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In a First, Kyoshi Certification to Be Held at JSC

For the first time, the Kyoshi Kyoshu certification — the step needed to become a full-fledged Shin Buddhist minister — will be held outside Japan and at the BCA’s Jodo Shinshu Center in August to help address the chronic shortage of ministers.


The Hongwanji-ha’s decision reflects the urgency to respond to the current worldwide shortage of Pure Land Ministers — not only in the BCA, but also in Hawaii and Canada.


The Kyoshi Kyoshu, an intensive 10-day retreat with lectures, chanting and workshops, will be held from Aug. 21-30 at the JSC. A total of about 12 participants are expected from the BCA, Hawaii and Canada. Eight of the 12 are from the BCA, and five of the eight have aspirations to become full-time BCA ministers and will be able to serve soon after they are certified.


There are three levels of ordination concerning Jodo Shinshu ministers. The first level is Tokudo, an initial ordination that Shinran Shonin received when he was 9. The second level is called Kyoshi. It requires meeting educational requirements as a Hongwanji-recognized institution like Ryukoku University in Japan or the Institute of Buddhist Studies. The third level is called Kaikyoshi, an overseas minister on behalf of the Hongwanji, which is earned after serving a year in the BCA.


Bishop Rev. Marvin Harada, who formally made the announcement June 4 at the BCA National Board meeting, called the decision “exciting news.


“We have this huge shortage of ministers, but it will be alleviated somewhat after this Kyoshi Kyoshu,” Rev. Harada said. “We’re very excited that the Hongwanji has given us permission to hold it. It’s going to save a tremendous amount of anxiety, travel and expense, especially with the COVID-19 situation in Japan.”


Japan has long clamped down on foreign visitors during the pandemic, but has recently loosened some restrictions. Japanese Prime Minister Fumio Kishida announced May 26 that tour groups made up of international travelers would be allowed to enter Japan beginning June 10, while the number of arrivals permitted per day would increase from 10,000 to 20,000.


Last year, at the June 2021 National Board meeting, Rev. Harada described the shortage of ministers as “severe.” There are currently 35 full-time ministers for the BCA’s 58 temples and churches, with nearly all of the ministers serving two or more temples, and juggling additional responsibilities such as online services and programs. (See July 2021 Wheel of Dharma article “BCA Facing ‘Severe’ Shortage of Ministers.”)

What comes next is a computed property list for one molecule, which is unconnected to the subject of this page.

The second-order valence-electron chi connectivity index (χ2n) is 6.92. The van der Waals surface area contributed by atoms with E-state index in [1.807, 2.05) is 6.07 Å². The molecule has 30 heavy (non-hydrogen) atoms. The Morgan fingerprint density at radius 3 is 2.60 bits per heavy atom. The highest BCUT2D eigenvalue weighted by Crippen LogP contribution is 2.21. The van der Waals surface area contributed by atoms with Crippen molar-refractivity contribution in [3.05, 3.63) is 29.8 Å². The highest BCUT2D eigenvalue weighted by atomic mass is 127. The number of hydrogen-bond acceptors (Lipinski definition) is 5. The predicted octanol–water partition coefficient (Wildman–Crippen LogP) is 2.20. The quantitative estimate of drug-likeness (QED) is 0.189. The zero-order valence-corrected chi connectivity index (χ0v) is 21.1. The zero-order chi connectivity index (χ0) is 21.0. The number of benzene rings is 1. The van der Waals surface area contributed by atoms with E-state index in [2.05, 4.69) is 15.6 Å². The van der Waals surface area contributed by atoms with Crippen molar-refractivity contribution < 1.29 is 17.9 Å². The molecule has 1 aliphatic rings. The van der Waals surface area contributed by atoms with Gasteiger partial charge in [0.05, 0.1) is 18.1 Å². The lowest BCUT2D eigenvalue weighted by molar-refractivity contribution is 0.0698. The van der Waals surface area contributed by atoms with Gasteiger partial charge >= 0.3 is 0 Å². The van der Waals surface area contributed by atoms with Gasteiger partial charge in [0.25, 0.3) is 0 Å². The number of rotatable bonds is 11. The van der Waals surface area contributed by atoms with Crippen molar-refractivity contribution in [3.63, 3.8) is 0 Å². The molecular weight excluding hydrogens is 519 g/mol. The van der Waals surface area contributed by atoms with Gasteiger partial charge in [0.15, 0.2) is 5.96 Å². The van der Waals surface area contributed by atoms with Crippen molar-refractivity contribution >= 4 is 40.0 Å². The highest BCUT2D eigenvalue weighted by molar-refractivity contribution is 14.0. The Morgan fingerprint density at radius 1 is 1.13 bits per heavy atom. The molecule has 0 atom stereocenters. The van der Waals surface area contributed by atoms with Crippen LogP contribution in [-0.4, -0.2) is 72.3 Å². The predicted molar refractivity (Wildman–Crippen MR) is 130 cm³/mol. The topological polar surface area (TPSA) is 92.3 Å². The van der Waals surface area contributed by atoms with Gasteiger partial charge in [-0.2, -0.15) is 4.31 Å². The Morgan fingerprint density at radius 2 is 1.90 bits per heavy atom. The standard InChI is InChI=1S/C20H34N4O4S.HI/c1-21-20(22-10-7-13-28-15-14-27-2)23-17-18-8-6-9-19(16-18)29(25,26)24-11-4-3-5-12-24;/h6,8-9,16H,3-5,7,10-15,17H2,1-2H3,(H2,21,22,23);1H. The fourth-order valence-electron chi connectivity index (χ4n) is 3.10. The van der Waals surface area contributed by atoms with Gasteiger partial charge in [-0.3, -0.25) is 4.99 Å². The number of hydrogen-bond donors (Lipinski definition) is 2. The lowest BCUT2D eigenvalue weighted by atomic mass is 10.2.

The shortage has been rooted in several factors, among them ministerial retirements, leaves of absence, and the unexpected impacts of the pandemic.


Rev. Harada said Rev. Kiyonobu Kuwahara of the Jodo Shinshu International Office (JSIO) “was a big factor in getting this accomplished”

In his communications with Hongwanji-ha and for pressing both the urgency and need to hold the Kyoshi Kyoshu at the JSC.


The JSIO will be the central administrative body handling participants from Hawaii, Canada, and the BCA. Rev. Harada noted that several Europeans expressed interest in participating, but had conflicts in their schedules.


According to Rev. Harada, the Hongwanji-ha is being flexible and allowing the BCA to work on the curriculum, including adding lectures on being an effective minister.


“What does it mean to be an effective minister? We’ve asked Rev. Patti Usuki (who recently retired at the San Fernando Valley Hongwanji Buddhist Temple) to give the lecture,” he said. Other ministers will include IBS staff such as Rev. Dr. David Matsumoto, Rev. Dr. Mutsumi Wondra, Rev. Dr. Takashi Miyaji, chanting experts like Seattle Betsuin Rinban Rev. Katsuya Kusunoki, and Rev. Tadao Koyama.


In addition, the Hongwanji-ha announced the next Tokudo for foreigners will take place in 2023 and the next Kyoshi Kyoshu will occur in 2024 — both in Japan.


“This is very encouraging because we have a number of students at IBS and a number of ministerial aspirants,” said Rev. Harada, who added that he has personally met with all of the IBS ministerial aspirants. “We have a good, next wave of candidates for the ministry coming up. And, although we have a shortage now. In maybe three years or so, that shortage will be greatly alleviated.


“So, if I could ask the temples and ministers to hang in there for just a few more years, we should have a number of more outstanding ministers serving us in the BCA,” he said.


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2 Comments


Guest
Jul 19, 2022

Greetings,


I just received this and want to know how the 12 were selected? What are the requirements to patricipate? Has a program schedule been introduced in a PDF format for viewing? Is there a registration form avalable to participate? Who do I contact abiout this at the JISO in regards to this retreat?


Respectfully,


Rev. Richard L. Wooster II

Namu Amida Butsu

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Guest
Jul 15, 2022

This is welcome news. Please allow a few moments to indulge me for some critical comments but also words that may be helpful going forward: There are a number of factors keeping the number of ministers low, not just travel restrictions, but also hesitancy towards non-Japanese applicants on the part of some ministers. I am not sure if this has come up in meetings on the topic, but I have had first hand experience with this and it was distressing to say the least.


It was sometimes said that "it is too easy to become a Jodo Shinshu priest." I don't think it should be hard, but it is essential that ministers be able to answer questions on the Pure Land,…

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